May 7 marks the 50th anniversary of C.P. Snow’s Two Cultures lecture. Half a century ago the prominent novelist and speaker, who studied under Lord Rutherford, described a chasm between literary intellectuals and scientists, a gulf that impoverished both sides and impeded efforts to relieve suffering around the world. Science was not understood or respected by the dominant culture, to the detriment of all, he said. At some point scientists had ceased to be considered intellectuals, Snow noted, and though any educated person was required to know Shakespeare, almost none knew the second law of thermodynamics.
Snow’s words touched off decades of debate on both the existence of the “Two Cultures” and the possibility of a “Third Culture” — a group Snow envisioned as curious non-scientists who could bridge the gap between scientists and humanists. In 1991, literary agent John Brockman wrote an essay entitled “The Third Culture,” which made the point that “scientists and other thinkers in the empirical world who, through their work and expository writing, are taking the place of the traditional intellectual in rendering visible the deeper meanings of our lives, redefining who and what we are.” In 1991, his Edge Foundation launched a website — Edge — explicitly to bring together intellectuals of the Third Culture — many scientists, but also writers and philosophers—with the goal of bringing empirical studies directly to the public. The Third Culture has grown beyond Edge, as scientists have become increasingly public — and even famous — figures. Seed approached six thinkers to ask where we are now: Whether the Two Cultures are still divided, and what role the Third Culture is playing.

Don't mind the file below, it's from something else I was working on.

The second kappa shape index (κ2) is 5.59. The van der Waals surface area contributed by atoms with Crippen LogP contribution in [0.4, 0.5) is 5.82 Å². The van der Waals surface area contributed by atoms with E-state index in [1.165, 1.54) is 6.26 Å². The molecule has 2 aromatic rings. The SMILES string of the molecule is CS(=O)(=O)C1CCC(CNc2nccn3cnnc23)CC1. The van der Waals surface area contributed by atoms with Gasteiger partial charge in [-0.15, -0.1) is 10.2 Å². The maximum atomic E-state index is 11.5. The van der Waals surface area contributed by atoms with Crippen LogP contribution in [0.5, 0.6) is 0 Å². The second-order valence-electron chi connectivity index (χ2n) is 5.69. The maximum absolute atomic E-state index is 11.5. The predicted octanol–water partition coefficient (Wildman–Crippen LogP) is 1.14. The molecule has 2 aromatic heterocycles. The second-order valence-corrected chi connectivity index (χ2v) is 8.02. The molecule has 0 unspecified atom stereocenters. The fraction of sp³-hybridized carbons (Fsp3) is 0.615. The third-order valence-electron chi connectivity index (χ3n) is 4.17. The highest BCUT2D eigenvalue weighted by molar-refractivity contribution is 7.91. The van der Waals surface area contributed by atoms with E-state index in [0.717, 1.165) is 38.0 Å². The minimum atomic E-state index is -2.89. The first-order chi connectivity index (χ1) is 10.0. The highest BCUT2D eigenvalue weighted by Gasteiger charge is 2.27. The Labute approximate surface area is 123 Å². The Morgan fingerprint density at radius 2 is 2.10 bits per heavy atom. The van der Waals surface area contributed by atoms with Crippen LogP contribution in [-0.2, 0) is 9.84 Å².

Originally published May 7, 2009